Ask anyone with a 3D printer what they make the most. They’ll probably say “trash.” There are extra pieces, stuff that oozes out of the extruder, support material, parts that didn’t stick to the bed, or just parts that needed a little tweaking to get right. No matter what you do, you are going to wind up with a lot of scraps. It would be great if you could recycle all this, and [3D Printing Nerd] looks at the FelFil Evo Filament extruder that promises it can do just that. You can see the video below.
As you’d expect, the device is a motorized auger that extrudes filament through a hot end not dissimilar to your printer’s hot end. You have to run a bag of special material through it first to clean out the plastic path. After that, you can create filament from standard pellets or pieces of old plastic.
The device didn’t work right away. Turns out a wire was loose inside. After that, how did it work? Watch the video and find out.
We will say, it is very slow and you can’t run the machine for very long periods of time to prevent overheating. It also wasn’t clear to us how you’d keep the filament neat as it comes out. The video never shows using shredded up plastic parts, either, but you’d think that wouldn’t work any better than the pellets.
As a gadget, the idea of a filament extruder is pretty cool. For recycling, it is a great idea. However, with filament relatively cheap and readily available, any desktop filament extruder is going to have to work pretty well to win a lot of users.
We’ve seen homebrew extruders, of course. Some of these are pretty inexpensive and use common parts. So if you wanted to experiment yourself, there isn’t much to stop you.
25 thoughts on “Print Your Own Filament”
Hasn’t this been done already?
Tons of times, every time, people discover that extruding filament isn’t hard. But creating a reliable extrusion and spooling it properly is. So it never gets beyond a toy level.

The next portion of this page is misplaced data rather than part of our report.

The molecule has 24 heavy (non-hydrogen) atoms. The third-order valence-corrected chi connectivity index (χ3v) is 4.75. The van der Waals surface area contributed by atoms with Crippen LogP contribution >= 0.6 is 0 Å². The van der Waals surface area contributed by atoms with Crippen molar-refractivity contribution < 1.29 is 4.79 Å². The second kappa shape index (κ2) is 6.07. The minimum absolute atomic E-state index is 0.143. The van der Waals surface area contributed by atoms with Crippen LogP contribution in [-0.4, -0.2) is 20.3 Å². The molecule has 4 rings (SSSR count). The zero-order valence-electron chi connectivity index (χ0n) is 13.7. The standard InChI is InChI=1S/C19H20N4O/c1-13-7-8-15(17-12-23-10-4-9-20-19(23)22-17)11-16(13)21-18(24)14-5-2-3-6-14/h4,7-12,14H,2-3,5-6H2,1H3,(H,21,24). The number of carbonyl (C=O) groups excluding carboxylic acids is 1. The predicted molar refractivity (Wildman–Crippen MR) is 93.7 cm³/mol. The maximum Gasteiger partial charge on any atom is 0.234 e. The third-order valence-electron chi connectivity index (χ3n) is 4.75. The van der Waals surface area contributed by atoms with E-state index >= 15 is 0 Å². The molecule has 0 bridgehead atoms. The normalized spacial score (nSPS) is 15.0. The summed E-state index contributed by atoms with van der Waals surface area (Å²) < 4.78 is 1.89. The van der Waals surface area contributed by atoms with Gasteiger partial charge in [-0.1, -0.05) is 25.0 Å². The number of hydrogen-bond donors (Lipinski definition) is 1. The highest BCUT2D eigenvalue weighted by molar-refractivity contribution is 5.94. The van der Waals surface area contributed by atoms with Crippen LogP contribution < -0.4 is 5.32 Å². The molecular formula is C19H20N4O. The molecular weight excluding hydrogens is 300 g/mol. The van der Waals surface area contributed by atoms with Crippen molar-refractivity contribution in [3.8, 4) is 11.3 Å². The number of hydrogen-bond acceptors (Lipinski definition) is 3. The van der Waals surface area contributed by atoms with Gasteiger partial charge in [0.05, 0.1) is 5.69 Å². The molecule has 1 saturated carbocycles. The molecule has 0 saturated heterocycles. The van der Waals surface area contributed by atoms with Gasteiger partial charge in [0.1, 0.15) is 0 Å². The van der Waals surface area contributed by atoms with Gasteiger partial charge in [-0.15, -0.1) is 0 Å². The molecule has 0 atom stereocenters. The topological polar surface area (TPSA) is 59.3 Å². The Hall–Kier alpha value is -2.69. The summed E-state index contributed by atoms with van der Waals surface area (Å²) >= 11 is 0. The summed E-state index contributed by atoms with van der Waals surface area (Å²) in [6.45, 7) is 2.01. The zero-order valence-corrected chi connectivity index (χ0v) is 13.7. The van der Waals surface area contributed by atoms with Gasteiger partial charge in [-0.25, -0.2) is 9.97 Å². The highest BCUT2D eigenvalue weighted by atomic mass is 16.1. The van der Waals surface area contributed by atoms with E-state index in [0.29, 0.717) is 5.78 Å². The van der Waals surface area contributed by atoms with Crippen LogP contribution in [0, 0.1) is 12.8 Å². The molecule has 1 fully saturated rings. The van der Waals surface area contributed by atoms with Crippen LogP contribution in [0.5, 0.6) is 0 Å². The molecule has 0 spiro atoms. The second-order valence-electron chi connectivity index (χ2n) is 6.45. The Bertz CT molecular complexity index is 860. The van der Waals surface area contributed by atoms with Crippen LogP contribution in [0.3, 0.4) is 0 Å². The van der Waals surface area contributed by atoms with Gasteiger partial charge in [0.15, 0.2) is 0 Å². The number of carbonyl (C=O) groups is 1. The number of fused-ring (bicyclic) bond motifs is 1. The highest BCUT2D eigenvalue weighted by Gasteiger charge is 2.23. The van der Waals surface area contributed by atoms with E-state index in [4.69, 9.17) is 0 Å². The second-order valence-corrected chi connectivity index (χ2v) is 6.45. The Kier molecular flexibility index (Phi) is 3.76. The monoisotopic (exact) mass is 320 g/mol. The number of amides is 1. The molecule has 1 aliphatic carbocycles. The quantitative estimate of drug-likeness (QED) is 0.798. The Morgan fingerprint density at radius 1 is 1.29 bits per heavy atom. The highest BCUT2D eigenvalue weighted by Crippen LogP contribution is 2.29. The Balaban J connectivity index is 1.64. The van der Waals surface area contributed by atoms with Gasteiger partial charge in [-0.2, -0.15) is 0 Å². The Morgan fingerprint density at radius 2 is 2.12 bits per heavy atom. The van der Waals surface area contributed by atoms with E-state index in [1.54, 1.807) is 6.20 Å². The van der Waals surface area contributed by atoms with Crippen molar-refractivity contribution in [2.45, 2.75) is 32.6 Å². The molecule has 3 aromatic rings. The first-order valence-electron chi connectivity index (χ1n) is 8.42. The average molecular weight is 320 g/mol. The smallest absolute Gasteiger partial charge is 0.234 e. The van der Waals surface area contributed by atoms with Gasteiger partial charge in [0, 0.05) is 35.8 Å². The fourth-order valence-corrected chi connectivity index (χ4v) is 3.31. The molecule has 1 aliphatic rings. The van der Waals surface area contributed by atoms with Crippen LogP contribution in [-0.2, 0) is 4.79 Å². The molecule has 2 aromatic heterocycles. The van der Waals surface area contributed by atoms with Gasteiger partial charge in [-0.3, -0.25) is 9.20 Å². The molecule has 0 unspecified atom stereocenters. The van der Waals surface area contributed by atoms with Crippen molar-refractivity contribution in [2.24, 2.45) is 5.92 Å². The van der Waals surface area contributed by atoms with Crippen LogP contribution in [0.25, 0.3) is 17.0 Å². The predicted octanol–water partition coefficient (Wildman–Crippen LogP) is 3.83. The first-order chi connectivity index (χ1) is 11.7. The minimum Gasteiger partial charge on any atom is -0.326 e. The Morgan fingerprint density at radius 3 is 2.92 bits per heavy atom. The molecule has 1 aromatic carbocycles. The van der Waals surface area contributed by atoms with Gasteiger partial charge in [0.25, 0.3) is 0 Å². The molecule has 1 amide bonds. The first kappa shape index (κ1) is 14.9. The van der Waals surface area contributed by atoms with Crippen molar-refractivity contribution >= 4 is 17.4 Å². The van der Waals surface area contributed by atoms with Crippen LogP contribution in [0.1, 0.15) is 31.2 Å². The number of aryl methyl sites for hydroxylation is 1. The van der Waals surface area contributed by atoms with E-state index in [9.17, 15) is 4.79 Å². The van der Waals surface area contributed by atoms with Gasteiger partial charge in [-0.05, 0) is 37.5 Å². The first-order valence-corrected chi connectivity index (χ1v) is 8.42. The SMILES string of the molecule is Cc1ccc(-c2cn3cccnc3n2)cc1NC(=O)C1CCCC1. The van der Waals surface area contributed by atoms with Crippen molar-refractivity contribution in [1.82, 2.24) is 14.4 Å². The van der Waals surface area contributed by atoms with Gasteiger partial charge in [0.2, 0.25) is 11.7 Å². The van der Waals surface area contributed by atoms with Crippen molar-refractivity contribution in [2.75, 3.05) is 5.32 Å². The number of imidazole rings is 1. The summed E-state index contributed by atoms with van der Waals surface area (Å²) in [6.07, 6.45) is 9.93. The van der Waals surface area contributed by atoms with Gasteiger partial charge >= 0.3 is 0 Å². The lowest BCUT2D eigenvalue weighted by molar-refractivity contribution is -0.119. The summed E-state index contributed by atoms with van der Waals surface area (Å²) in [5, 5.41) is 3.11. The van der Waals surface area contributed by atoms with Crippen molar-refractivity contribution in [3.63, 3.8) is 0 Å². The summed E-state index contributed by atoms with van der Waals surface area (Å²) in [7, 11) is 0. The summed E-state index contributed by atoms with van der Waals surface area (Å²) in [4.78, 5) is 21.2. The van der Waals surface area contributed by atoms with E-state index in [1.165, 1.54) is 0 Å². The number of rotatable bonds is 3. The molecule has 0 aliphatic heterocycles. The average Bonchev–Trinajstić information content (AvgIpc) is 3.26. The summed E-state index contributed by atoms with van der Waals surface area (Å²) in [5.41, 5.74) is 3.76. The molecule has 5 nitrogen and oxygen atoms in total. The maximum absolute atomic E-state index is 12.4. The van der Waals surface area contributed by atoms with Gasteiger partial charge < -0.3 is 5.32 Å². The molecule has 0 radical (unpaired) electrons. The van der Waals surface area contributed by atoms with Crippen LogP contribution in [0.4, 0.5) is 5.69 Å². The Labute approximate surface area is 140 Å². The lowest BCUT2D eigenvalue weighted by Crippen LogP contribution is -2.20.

Indeed, both the mill and winder kit are about $400
The speed is certainly an issue, but this option uses a 1.75mm tube as a draw-plate… Several users also describe the operational quirks, as professional industrial units use a 3mm nozzle, water cooling baths, and simply adjust spooling rates for smaller diameters.
Full disclosure, I do not personally own a filastruder as I run ABS, and recycle my support material in acetone solvent for surface adhesive (thin layer smeared onto glass at 95’C sticks extremely well, and must be under 30’C to remove).
Why use water cooling baths? And how well would that work for hygroscopic filament anyway? (They don’t put a desicant bag in ever spool you get for no reason. Moist filament is a nightmare!) If you look at Joels Youtube channel for videso from ProtoPasta you can pretty well see how they just run the filament along a few meters in a V shaped aluminium channel before it goes to the spooling station. There is no water involved to cool it, just some fans blowing air around.
I had a chance to see with my own eyes a professional filament extrusion line. There were like 3 different water baths involved – each cooling the filament further down from the extrusion temperature.
You are both correct, as I saw some lines also use water cooled rollers that progressively tension the filament as it cools (that was in a China Factory, as in the US it seems water baths are more popular… Sorry Magpie, I have no idea which is better or why.)
I suspect those little desiccant bags don’t last indefinitely, and have a finite shelf life. At one point, I just used large reusable safe-desiccant bags in spool box setups… given the humidity can get ridiculous around here… we just microwave the bags and leave the safe-desiccant to steam-off in the open a few times.